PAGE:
The Carajás Mineral Province (CMP) of the Amazon craton in northern Brazil includes the only Archean IOCG deposit discovered so far. In this region, a long history of Archean granitoid magmatism (3.01 to 2.5 Ga) records the same compelling change in rock chemistry reported in other cratons. Here we report on ages, Hf isotopic composition and trace elements of zircons from modern drainages within the CMP, which reflect the nature of the exposed Archean rocks. We combine these results with available zircon crystallization ages and bulk-rock chemistry of granitoids to define a temporal evolution linked to the tectonic evolution of the region. We argue that emplacement of the 2.87-2.83 Ga transitional TTG and sanukitoid magmas records early fertilization and melting of the lithospheric mantle, which was re-melted at c. 2.75 Ga to generate the IOCG mineral systems in the transition from drip to mobile tectonics in the Amazon Craton. This differs from the models of mantle enrichment via subduction proposed for the younger IOCGs.
GEOLOGICAL SETTING OF CARAJÁS MINERAL PROVINCE (CMP) AND ITS IOCG DEPOSITS
The CMP region encompasses three main rock associations: i) Archean basement rocks (3.00-2.83 Ga) represented by TTG-greenstone belt associations, with minor sanukitoids and K-rich granitoids[17,18,19,20]; ii) the Carajás basin composed of a meta-volcanosedimentary sequence, including thick Superior-type BIFs coeval with the intrusion of A-type granitoids and layered mafic-ultramafic complexes (2.78-2.72 Ga), alkaline high-K intrusions (c. 2.56 Ga) and younger low-grade siliciclastic cover rocks[21,22]; and iii) widespread Paleoproterozoic (c. 1.88 Ga) A-type intrusions (Fig. 1). To the north, these lithologies are bounded by high-grade rocks (gneisses and migmatites) of Paleoproterozoic age (2.50-1.96 Ga) within older Archean terranes. Interpretations based on geological, bulk-rock geochemistry and isotopic data have led to two contrasting interpretations for the tectonic setting of the Carajás Basin: an intracontinental rift forming the Carajás basin[21,22] or a compressional arc-related setting.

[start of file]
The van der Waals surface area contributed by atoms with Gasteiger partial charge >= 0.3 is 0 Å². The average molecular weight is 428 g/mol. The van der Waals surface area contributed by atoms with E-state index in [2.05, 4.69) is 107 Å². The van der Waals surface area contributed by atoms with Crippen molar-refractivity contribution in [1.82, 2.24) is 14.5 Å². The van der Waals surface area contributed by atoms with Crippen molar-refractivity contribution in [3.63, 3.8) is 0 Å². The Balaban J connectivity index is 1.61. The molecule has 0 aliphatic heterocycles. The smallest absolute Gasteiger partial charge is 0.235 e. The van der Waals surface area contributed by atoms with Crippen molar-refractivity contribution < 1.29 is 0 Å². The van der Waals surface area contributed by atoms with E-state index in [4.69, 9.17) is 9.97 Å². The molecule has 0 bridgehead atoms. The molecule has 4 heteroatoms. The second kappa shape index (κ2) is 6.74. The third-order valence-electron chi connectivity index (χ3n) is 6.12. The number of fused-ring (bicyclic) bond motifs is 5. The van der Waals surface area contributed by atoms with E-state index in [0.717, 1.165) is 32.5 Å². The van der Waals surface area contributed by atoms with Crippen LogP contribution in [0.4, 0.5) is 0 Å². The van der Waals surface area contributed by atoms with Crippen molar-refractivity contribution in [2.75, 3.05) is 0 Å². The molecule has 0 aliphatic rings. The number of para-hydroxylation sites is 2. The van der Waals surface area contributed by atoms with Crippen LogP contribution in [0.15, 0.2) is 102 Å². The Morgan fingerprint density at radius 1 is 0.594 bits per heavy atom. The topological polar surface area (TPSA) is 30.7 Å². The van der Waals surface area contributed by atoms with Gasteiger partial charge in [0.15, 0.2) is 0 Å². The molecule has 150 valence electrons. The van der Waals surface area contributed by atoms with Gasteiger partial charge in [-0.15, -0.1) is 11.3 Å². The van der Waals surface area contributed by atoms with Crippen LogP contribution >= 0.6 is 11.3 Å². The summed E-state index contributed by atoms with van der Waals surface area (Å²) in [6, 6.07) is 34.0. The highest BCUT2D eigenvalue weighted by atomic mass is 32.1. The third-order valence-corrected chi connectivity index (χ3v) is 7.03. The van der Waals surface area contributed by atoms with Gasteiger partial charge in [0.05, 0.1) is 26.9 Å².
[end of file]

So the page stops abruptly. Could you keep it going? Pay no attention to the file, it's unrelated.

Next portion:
In the CMP, the region to the south of the Carajás basin, the environment related to the emplacement of the
3.0 to 2.83 Ga TTGs is preserved, with the dome-and-keel structures typical of many granite-greenstone terranes such as the Mogno dome[26,27] in Fig. 1. The dome-and-keel terrane is bound to the north by a high- to low grade 200-km wide anastomosing set of E-W to ESE-WNW strike-slip shear zones and faults (Itacaiúnas shear belt) developed around 2.85 Ga. This shear belt was later reactivated by sinistral motion at the time of development of Carajás basin at 2.78-2.72 Ga, accompanied by the intrusion of syn-kinematic A-type granites[20,28,29].
The IOCG deposits are located along or near these reactivated shear zones, in proximity to intrusions of different compositions, and are characterized by Fe-oxides and enrichment in Cu-Au-REE-(U-Y-Ni-Co-Pd-Sn-Bi-Pb-Ag- Te). They have been affected by intense proximal K-Fe and distal Na-Ca hydrothermal alteration with late- stage chlorite and carbonates, associated with hypersaline fluids (250°-570°C) and late sulphide deposition with different sulfidation states. Geochronology points to two main IOCG mineralization events at 2.75-2.68 Ga and 2.62-2.50 Ga, the first associated with reactivated regional shear zones and syn-kinematic intrusions of A-type granitoids and the later to a second reactivation stage accompanied by minor alkaline high-K granitoids.